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UNESCO and NML strengthen journalism education in Africa

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A partnership between UNESCO and the Rhodes University School of Journalism and Media Studies will put the spotlight on strengthening African journalism education in September 2009.

The joint activities planned over a week-long period are:
- A special training programme to empower African journalism teachers in using New Media, to be run by Rhodes expert lecturer Jude Mathurine.
- The participants will also join a research colloquium as part of the African preparations for the World Journalism Education Congress set down for Rhodes University in July 2010.

These initiatives build on research into African journalism education commissioned by UNESCO in 2007. At the time, the study identified 12 African journalism schools with potential to become centres of excellence, and nine with potential to be centres of reference.

In follow-up activity since then, leaders from the 19 schools met in Grahamstown in March 2008, and again in Windhoek 2009. The emerging network has now identified that a priority in achieving their potential is in raising skill levels around Internet and cellphone journalism.

Rhodes’ Mathurine has selected ten candidates for the course, and surveyed their levels of capability and access, in preparation for the coming course. During the hands-on training they will get, the candidates will also be exposed to disruptive concepts and technologies - such as User-generated-content, Cloudware and the Semantic Web.

According to Mathurine: “The workshop aims to spotlight the role and place of new media pedagogy in African J-School curricula, and discuss tools and thinking strategies that educators and learners need to advance African journalism in the age of digital convergence.”

The aim is to get African Journalism Schools to mobilise capacity and harness opportunities before digital media consumption and economics disrupts African legacy media structures and processes.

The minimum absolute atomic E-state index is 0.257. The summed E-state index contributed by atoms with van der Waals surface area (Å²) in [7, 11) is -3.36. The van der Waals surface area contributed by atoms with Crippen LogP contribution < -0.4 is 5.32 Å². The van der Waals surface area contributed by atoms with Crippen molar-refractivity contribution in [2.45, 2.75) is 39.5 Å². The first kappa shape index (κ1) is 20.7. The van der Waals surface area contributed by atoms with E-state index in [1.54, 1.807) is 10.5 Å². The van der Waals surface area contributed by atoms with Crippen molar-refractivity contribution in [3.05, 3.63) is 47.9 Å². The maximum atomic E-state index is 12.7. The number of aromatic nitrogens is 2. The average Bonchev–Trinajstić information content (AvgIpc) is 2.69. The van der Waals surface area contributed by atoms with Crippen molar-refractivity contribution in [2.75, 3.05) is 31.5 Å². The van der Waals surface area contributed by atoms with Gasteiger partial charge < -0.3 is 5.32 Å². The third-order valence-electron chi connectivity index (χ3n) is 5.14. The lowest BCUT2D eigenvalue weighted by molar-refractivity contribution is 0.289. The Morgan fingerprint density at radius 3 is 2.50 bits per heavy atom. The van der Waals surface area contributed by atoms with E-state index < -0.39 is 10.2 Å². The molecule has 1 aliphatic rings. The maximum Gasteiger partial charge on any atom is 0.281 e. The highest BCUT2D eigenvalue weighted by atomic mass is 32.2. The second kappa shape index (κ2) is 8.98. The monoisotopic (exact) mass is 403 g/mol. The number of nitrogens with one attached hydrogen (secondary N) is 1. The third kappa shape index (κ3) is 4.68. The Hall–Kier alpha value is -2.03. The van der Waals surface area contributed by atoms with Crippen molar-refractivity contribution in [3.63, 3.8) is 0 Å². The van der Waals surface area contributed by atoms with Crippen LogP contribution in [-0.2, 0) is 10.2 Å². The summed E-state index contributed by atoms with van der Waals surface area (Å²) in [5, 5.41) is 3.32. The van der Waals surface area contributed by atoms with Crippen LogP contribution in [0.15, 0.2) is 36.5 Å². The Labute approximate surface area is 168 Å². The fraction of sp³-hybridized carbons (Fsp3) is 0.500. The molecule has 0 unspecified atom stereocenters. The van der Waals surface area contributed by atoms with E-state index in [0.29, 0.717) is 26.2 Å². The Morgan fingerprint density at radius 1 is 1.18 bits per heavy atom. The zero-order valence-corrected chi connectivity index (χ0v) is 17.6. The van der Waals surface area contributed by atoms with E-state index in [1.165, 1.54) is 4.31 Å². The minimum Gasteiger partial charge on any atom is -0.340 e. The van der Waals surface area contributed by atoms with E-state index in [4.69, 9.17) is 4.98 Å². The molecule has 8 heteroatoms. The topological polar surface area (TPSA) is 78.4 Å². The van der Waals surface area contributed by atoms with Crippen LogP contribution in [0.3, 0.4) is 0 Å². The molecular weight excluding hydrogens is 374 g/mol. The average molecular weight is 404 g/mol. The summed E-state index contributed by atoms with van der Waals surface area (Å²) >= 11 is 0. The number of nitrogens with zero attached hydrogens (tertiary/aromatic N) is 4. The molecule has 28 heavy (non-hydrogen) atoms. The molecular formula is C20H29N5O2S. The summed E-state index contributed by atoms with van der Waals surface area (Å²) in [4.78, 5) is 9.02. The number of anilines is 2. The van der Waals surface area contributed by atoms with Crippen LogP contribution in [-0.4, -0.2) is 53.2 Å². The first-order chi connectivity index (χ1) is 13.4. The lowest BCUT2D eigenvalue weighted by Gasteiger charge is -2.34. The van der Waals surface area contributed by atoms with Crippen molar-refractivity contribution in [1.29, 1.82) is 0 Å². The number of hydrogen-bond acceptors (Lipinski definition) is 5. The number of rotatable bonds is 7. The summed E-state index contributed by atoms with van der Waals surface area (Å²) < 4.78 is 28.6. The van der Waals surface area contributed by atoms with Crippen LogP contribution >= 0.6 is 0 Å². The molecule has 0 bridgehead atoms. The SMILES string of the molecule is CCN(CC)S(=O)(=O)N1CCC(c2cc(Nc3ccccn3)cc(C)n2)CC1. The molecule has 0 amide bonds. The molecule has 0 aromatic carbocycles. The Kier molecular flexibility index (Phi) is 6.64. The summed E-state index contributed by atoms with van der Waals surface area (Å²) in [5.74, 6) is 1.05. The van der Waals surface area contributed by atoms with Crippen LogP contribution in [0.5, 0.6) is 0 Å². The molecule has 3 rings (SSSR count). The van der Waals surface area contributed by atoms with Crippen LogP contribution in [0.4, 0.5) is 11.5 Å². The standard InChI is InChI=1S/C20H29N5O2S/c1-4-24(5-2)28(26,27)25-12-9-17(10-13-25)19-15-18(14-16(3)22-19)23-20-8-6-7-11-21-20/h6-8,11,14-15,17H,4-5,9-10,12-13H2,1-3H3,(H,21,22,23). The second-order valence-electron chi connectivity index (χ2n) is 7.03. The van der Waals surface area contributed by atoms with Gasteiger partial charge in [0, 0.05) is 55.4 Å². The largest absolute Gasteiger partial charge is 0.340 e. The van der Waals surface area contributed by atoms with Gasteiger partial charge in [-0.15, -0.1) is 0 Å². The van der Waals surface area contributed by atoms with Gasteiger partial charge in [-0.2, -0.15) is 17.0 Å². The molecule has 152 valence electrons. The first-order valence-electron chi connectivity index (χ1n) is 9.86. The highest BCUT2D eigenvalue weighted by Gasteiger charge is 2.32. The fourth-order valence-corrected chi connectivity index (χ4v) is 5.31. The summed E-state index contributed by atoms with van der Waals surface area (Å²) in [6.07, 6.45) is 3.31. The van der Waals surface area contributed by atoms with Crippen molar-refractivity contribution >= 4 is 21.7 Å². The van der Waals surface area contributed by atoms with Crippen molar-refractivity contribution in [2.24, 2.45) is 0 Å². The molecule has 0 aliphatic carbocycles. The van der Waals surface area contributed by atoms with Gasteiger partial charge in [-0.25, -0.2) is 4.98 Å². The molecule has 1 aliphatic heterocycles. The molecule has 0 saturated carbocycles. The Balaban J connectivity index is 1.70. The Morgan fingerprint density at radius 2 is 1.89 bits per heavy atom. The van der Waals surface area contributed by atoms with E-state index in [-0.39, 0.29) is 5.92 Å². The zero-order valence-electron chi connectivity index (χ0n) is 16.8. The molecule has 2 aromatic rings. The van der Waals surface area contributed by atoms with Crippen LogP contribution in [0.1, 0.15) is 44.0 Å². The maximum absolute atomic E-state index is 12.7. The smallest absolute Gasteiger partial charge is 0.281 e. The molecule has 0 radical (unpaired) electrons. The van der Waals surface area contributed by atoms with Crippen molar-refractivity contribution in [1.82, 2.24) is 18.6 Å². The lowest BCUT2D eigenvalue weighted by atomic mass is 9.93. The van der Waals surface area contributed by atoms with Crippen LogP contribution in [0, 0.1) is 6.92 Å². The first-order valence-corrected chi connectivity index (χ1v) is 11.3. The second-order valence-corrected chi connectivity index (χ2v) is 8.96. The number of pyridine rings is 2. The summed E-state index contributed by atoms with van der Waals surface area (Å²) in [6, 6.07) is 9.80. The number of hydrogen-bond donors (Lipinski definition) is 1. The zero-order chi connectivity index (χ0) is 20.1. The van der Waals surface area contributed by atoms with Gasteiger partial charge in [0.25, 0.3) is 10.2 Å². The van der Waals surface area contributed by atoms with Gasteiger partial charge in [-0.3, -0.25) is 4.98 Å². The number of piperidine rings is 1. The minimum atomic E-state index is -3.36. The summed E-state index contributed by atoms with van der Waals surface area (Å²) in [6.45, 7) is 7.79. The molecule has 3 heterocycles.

“We are hoping African JMC-educators can take a realistic look at local convergence trajectories and consider curricula and pedagogical responses that learn from experience in the developing and developed world to better cope with the challenges,” says Mathurine.

The research colloquium that the participants will also attend is part of a “prepcom” for the World Journalism Education Congress to be held in Africa in 2010. The bid to host this event in Africa was supported by UNESCO, and follows the first congress in Singapore, 2007, which again was convened with UNESCO support.

Following the launch of UNESCO’s Model Curriculum for Journalism Education in Singapore, African journalism educators are now planning for a model syllabus on “Reporting Africa” to present to the 2010 congress.

This topic will be part of the discussions at the colloquium, where a total of 35 research papers on African journalism education will also be delivered in four parallel sessions. The event is convened by Prof Fackson Banda, who is UNESCO Chair of Media and Democracy at Rhodes University, and whose position is sponsored by SAB.

The 2010 World Journalism Education Congress will be held at Rhodes University, parallel to that year’s 2010 Highway Africa conference, from 5 – 7 July.

UNESCO’s support for efforts to boost journalism education in Africa this September have encouraged support from other parties for the events, such as the Open Society Institute of West Africa, the Open Society Network Media Programme, Open Society Foundation, and Telkom.